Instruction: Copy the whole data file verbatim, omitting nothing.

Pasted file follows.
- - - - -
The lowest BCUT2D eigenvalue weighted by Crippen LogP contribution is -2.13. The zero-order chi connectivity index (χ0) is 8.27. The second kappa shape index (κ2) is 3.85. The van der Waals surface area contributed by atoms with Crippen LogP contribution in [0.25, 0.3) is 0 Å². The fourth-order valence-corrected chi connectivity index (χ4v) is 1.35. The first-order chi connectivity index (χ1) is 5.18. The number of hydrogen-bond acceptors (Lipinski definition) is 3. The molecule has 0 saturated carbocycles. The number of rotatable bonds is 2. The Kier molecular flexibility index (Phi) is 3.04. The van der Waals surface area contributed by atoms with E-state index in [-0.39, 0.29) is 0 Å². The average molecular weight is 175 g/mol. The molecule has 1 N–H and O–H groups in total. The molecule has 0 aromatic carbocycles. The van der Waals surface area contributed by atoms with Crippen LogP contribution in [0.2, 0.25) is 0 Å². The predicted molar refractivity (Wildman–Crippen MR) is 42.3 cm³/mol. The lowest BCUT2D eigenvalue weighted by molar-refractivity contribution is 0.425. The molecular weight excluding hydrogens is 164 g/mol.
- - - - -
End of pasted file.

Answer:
The lowest BCUT2D eigenvalue weighted by Crippen LogP contribution is -2.13. The zero-order chi connectivity index (χ0) is 8.27. The second kappa shape index (κ2) is 3.85. The van der Waals surface area contributed by atoms with Crippen LogP contribution in [0.25, 0.3) is 0 Å². The fourth-order valence-corrected chi connectivity index (χ4v) is 1.35. The first-order chi connectivity index (χ1) is 5.18. The number of hydrogen-bond acceptors (Lipinski definition) is 3. The molecule has 0 saturated carbocycles. The number of rotatable bonds is 2. The Kier molecular flexibility index (Phi) is 3.04. The van der Waals surface area contributed by atoms with E-state index in [-0.39, 0.29) is 0 Å². The average molecular weight is 175 g/mol. The molecule has 1 N–H and O–H groups in total. The molecule has 0 aromatic carbocycles. The van der Waals surface area contributed by atoms with Crippen LogP contribution in [0.2, 0.25) is 0 Å². The predicted molar refractivity (Wildman–Crippen MR) is 42.3 cm³/mol. The lowest BCUT2D eigenvalue weighted by molar-refractivity contribution is 0.425. The molecular weight excluding hydrogens is 164 g/mol.